Cardboard cruisers race on Campus Lake

By Gus Bode

An air horn sounded at the beginning of the boat race at Campus Lake and two men leapt onto their Huck Finn-style cardboard boat held together with saran wrap and duct tape and paddled madly toward the first red, bobbing buoy.

As the cardboard became waterlogged and disintegrated, the two threw water balloons at their opponents in an attempt to steer them off course.


Holding on to the last bits of their boat floating on the water, one member of the team tossed one last balloon before shouting, “We’re done!”

The two gathered the masses of sopping, sour-smelling cardboard and swam back to sunny shore to laughter and applause from the audience of hundreds who attended the 34th Annual Great Cardboard Boat Regatta Saturday afternoon.

More than 30 boats competed in the race, garnering trophies for the best team boat, best use of cardboard, as well as the Titanic Award, given to the team whose boat sank the best.

The watercrafts, made out of cardboard and building materials such as tape and sealant, were paddled around a U-shaped, 300-yard course.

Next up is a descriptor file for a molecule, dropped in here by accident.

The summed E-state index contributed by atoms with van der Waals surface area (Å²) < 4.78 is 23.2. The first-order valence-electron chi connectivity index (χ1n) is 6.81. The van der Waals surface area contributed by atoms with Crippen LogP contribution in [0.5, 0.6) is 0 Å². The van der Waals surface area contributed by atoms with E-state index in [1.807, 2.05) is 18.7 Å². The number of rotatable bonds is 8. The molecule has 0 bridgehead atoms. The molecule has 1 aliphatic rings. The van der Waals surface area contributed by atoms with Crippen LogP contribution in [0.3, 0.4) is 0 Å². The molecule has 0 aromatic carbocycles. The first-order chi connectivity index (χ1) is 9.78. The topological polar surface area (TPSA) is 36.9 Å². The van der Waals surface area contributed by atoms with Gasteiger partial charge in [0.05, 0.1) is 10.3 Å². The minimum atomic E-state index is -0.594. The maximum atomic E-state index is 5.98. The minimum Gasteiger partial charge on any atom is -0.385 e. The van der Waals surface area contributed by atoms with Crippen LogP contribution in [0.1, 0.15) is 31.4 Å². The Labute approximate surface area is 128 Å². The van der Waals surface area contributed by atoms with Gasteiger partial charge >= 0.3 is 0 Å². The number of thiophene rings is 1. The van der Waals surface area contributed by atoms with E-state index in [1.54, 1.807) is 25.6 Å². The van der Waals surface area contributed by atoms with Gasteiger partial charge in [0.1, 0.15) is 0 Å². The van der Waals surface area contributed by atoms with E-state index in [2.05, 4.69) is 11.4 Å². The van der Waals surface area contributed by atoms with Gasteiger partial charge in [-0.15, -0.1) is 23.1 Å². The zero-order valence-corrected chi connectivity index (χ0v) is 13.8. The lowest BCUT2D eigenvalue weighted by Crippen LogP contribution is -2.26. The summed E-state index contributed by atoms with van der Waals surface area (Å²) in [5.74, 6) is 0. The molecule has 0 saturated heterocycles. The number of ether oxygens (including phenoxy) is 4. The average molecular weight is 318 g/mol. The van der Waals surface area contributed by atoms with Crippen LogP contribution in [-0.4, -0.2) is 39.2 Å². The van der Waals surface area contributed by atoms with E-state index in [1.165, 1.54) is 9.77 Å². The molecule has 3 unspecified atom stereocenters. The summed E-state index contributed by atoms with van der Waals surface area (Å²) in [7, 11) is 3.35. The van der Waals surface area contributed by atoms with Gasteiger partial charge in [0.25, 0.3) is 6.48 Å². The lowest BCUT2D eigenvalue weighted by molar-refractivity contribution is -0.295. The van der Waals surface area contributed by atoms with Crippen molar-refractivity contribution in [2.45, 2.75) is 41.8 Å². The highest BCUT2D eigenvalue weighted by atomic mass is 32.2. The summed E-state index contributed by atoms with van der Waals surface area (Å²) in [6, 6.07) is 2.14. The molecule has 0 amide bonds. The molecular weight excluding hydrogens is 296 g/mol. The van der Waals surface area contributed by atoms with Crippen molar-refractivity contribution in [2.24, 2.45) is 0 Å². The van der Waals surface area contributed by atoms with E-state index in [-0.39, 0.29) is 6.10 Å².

Nick Osifcin, a senior from Carterville studying administration of justice, was in his fifth year of competing at the regatta. His boat, the “Water Weasel,” came in third, although in previous years he said he has placed as high as second.

Osifcin said he hoped the Water Weasel would last for a few more years.

“It probably took us about 30 minutes to draw out the plans,” he said. “After that it was a lot of ‘that’s good enough, it’s close enough, it’s nothing caulk won’t fix.'”


Many creative boats including a battleship with cardboard guns, as well as a crocodile boat with a tail that snaked out over the water, and plenty of pirate flags accompanied the Water Weasel in the race.

The regatta even featured a boat more than 130 feet long that held eight people to row.

Several members of the Boys and Girls Club of Carbondale competed in the children’s category and the regatta also included four teams who built “instant boats” in an hour and a half.

Only one “instant boat” completed the course.

Jeff Colin, a freshman from Homewood studying film, was one of many in attendance and walked by the regatta with a group of friends. He said he was initially drawn in by the crowds and saw one of the heats in the race.

“There were three people paddling madly and two of them were sinking,” he said. “For the most part we were just standing there laughing because everybody kept going in circles.”

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